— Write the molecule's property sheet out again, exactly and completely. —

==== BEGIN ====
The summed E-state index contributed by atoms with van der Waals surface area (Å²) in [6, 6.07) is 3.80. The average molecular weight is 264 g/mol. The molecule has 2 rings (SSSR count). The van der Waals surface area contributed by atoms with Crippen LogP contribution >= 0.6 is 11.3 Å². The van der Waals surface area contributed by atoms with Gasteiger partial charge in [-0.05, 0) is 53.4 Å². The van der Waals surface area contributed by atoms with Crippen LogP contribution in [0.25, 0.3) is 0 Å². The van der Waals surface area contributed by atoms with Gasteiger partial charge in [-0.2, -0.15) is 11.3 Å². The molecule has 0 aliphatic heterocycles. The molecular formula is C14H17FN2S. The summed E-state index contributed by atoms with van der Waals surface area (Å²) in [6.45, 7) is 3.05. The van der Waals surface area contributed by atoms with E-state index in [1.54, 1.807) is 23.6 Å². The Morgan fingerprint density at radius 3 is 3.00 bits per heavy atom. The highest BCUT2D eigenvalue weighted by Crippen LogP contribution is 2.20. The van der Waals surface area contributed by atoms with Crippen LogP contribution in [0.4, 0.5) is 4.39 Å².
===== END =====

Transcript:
The summed E-state index contributed by atoms with van der Waals surface area (Å²) in [6, 6.07) is 3.80. The average molecular weight is 264 g/mol. The molecule has 2 rings (SSSR count). The van der Waals surface area contributed by atoms with Crippen LogP contribution >= 0.6 is 11.3 Å². The van der Waals surface area contributed by atoms with Gasteiger partial charge in [-0.05, 0) is 53.4 Å². The van der Waals surface area contributed by atoms with Crippen LogP contribution in [0.25, 0.3) is 0 Å². The van der Waals surface area contributed by atoms with Gasteiger partial charge in [-0.2, -0.15) is 11.3 Å². The molecule has 0 aliphatic heterocycles. The molecular formula is C14H17FN2S. The summed E-state index contributed by atoms with van der Waals surface area (Å²) in [6.45, 7) is 3.05. The van der Waals surface area contributed by atoms with E-state index in [1.54, 1.807) is 23.6 Å². The Morgan fingerprint density at radius 3 is 3.00 bits per heavy atom. The highest BCUT2D eigenvalue weighted by Crippen LogP contribution is 2.20. The van der Waals surface area contributed by atoms with Crippen LogP contribution in [0.4, 0.5) is 4.39 Å².